Common Causes of Dryer Fires and How To Prevent Them

Fred's Appliance
March 20, 2014

Common Causes of Dryer Fires and How To Prevent Them

According to the U.S. Consumer Product Safety Commission (CSPC), clothes dryers result in an estimated 15,000-16,000 house fire each year. While manufacturers today have taken extra steps to ensure their products are safe to use, there remains a very real threat of starting a fire when clothes dryers are not properly maintained. As a consumer, you must take a proactive approach towards cleaning and maintaining your clothes dryer; otherwise, you run the risk of sparking a fire.

The single most common cause of dryer-related fires is from buildups of lint. I think we’ve all been guilty of drying clothes without cleaning the lint filter first. In most cases, this won’t lead to any problems, but it’s those rare occasions that result in fires. The excess lint stuck inside the filter may catch fire from the excessive heat. To prevent this from happening, you should get into the habit of cleaning the lint filter each and every time you wish to use your clothes dryer.

A clogged exhaust vent is another common cause of dryer fires. When the exhaust duct becomes clogged – whether it’s from lint, dryer sheets or even articles of clothing – it prevents the hot air from escaping, allowing potentially dangerous buildups of gases. Clothes dryers must have an open, functional tunnel to exhaust the hot air. Without an exhaust duct, there’s a potential risk of fire.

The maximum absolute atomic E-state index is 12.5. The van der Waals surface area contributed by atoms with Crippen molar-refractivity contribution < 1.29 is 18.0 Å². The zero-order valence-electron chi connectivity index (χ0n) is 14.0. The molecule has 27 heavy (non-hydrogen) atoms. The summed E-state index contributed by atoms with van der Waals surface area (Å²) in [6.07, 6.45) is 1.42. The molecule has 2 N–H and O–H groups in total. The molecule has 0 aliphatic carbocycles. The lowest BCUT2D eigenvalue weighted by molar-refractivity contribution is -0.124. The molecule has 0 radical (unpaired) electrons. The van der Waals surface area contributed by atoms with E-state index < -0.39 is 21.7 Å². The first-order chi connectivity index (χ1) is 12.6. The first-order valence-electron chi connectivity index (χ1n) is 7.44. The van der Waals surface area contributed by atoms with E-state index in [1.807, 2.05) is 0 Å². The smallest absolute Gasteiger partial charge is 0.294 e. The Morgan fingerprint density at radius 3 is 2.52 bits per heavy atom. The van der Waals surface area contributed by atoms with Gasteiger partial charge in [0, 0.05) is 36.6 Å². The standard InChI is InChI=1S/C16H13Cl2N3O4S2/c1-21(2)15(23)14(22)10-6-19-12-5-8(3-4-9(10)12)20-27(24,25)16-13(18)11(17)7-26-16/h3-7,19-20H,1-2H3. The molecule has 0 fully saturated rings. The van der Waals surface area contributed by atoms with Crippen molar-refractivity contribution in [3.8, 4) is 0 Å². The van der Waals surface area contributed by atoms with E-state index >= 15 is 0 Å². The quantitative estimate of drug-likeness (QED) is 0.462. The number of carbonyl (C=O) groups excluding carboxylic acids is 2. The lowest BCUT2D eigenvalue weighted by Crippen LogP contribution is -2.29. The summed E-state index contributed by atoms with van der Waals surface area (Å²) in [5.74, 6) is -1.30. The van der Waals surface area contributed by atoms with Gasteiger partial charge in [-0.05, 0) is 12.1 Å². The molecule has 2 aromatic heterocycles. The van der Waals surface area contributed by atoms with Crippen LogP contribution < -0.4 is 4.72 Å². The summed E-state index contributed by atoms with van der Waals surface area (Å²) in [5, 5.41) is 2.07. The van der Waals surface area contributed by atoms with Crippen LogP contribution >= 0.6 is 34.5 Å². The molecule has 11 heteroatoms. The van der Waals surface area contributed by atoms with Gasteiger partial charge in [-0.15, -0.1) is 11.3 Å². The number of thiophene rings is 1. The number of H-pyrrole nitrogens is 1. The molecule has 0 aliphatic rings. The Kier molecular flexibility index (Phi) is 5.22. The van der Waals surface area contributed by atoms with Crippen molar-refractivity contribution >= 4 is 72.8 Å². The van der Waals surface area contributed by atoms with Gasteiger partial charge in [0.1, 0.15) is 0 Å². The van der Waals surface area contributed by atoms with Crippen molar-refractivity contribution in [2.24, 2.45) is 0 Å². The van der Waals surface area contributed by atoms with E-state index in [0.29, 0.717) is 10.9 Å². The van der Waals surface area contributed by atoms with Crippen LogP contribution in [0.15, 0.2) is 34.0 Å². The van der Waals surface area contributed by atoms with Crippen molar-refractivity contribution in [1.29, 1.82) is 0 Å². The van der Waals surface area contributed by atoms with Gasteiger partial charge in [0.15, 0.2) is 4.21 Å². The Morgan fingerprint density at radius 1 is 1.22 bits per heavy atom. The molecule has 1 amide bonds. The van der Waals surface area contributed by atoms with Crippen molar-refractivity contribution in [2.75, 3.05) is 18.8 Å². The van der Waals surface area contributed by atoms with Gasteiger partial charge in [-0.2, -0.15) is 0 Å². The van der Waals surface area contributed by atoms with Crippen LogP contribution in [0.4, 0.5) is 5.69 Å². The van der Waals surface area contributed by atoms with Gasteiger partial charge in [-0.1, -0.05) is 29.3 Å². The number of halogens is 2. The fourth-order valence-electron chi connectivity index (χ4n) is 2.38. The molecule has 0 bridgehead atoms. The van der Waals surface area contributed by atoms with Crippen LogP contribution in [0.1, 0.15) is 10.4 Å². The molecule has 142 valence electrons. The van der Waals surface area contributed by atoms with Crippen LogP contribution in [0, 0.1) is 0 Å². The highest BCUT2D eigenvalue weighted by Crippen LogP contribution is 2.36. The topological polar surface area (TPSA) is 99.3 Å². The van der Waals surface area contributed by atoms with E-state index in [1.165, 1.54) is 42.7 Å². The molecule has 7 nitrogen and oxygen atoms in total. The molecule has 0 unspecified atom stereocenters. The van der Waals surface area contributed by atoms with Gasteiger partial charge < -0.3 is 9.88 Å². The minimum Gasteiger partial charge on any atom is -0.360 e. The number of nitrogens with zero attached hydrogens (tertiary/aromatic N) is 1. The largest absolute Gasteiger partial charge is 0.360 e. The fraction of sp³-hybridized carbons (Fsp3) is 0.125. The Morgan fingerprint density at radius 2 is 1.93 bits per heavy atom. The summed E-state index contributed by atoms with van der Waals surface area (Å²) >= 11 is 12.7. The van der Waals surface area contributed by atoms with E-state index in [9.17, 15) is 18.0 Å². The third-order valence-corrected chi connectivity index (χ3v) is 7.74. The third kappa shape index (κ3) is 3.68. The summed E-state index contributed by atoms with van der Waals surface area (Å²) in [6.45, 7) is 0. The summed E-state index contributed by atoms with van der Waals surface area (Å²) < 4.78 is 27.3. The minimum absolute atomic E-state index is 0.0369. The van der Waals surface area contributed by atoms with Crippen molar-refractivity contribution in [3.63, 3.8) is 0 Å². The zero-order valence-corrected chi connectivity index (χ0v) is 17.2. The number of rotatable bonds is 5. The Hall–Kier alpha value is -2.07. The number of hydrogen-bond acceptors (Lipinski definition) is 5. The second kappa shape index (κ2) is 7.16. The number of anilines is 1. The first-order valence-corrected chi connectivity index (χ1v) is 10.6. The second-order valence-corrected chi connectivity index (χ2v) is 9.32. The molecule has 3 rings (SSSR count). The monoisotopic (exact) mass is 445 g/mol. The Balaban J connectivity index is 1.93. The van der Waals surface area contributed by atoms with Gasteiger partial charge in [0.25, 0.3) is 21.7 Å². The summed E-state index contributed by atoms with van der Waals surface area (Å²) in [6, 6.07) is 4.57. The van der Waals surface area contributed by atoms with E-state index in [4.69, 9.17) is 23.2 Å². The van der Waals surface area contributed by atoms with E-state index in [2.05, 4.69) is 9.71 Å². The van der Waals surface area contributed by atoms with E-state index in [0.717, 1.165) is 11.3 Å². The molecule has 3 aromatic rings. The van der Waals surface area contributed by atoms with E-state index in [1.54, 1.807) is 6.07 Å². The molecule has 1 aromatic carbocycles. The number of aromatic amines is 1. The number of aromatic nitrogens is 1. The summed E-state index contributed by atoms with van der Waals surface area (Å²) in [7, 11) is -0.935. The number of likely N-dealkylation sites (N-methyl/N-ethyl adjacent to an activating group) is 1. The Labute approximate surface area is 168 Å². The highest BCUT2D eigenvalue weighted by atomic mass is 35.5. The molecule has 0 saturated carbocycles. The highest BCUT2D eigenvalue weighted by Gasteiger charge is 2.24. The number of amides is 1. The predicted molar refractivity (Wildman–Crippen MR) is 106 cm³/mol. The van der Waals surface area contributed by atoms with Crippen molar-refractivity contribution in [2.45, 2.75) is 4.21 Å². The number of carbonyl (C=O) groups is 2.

Signs of a Clogged Dryer Exhaust :

  •  Unusual odor originating from inside the dryer.
  • Clothes are coming out of the dryer wet.
  • Dryer sounds a little “off” while it’s running.
  • The duct won’t stay attached to the wall.
  • Visible buildups of lint and/or debris stuck inside the duct.

Opting for an all-metal exhaust duct rather than plastic or foil is a simple way to reduce the chance of blockages and ultimately fires. Appliance manufacturers once used plastic materials to create exhaust hoses, as it saved them money on production. Unfortunately, it was determined that plastic exhaust hoses led to buildups of lint and debris. A better solution is to use an all-metal (not foil) exhaust hose. These are stronger, more durable and able to hold their shape better than plastic models.

The key thing to remember is that dryer lint and clogged exhaust lines are the two most common causes of dryer fires. Consumers should check these areas on a regular basis to ensure they are clean and free of obstruction.

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